What has previous been known as good cholesterol – high density lipoprotein (HDL) – may actually contribute to heart diseases in women while they are transitioning through menopause, new research has found.
The researchers found that HDL, the “good cholesterol”, may not protect women against atherosclerosis, better known as hard of the arteries that typically occurs as the result of high blood pressure, smoking and/or cholesterol.
The findings suggest that women more permeable to artery hardening during menopause.
While HDL has well-documented benefits in protecting against the hardening process, which can lead to heart attacks and strokes, the new study showed that these benefits are diminished during the menopause transition may be due to hormonal alterations.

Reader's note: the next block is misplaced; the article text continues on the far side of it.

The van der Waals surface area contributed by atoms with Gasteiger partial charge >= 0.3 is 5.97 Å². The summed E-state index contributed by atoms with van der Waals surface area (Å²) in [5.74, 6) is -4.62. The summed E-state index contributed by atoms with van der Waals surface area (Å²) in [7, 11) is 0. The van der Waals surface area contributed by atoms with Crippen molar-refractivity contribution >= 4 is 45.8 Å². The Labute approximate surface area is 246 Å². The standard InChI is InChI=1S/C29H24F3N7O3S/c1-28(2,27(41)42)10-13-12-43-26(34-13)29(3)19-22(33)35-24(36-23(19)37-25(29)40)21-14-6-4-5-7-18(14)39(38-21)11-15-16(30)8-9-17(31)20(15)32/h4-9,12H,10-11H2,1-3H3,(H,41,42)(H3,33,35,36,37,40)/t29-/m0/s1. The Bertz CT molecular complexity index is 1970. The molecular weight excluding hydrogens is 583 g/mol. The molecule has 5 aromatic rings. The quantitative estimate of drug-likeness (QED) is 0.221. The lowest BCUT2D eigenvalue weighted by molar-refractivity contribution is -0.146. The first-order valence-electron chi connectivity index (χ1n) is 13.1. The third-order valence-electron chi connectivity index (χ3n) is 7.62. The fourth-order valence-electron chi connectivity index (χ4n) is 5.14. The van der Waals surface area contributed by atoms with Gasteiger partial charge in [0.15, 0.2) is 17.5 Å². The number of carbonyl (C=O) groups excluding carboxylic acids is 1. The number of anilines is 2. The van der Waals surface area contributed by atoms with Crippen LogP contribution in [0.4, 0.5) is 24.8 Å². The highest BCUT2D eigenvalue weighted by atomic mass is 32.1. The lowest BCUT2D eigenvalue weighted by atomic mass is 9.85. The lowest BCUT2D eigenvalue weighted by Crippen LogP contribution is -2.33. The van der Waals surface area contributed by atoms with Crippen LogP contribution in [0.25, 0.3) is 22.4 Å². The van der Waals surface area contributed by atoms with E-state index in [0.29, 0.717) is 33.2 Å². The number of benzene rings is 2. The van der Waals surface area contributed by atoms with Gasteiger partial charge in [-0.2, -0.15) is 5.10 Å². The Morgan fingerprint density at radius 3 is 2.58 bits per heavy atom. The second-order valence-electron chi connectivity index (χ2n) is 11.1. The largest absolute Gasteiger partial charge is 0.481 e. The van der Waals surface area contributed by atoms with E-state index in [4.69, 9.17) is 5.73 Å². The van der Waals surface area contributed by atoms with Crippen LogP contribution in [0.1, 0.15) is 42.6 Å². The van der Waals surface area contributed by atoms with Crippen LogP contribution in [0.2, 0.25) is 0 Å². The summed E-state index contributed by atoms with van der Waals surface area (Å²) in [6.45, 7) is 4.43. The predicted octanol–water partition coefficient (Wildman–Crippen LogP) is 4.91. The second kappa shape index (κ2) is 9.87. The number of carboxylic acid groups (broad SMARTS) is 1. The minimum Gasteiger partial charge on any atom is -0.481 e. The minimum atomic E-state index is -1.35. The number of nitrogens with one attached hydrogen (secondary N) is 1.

The study included 225 women in their mid and late 40s who had up to five measures of plaque buildup over a maximum of nine years of follow-up.
All participants were tested and diagnosed as being free of any heart disease at the time of the baseline scan.
“What we found is that, as women transition through menopause, increases in good cholesterol were actually associated with greater plaque buildup,” said lead author for the study Samar El Khoudary, assistant professor at University of Pittsburgh Graduate School of Public Health in the US.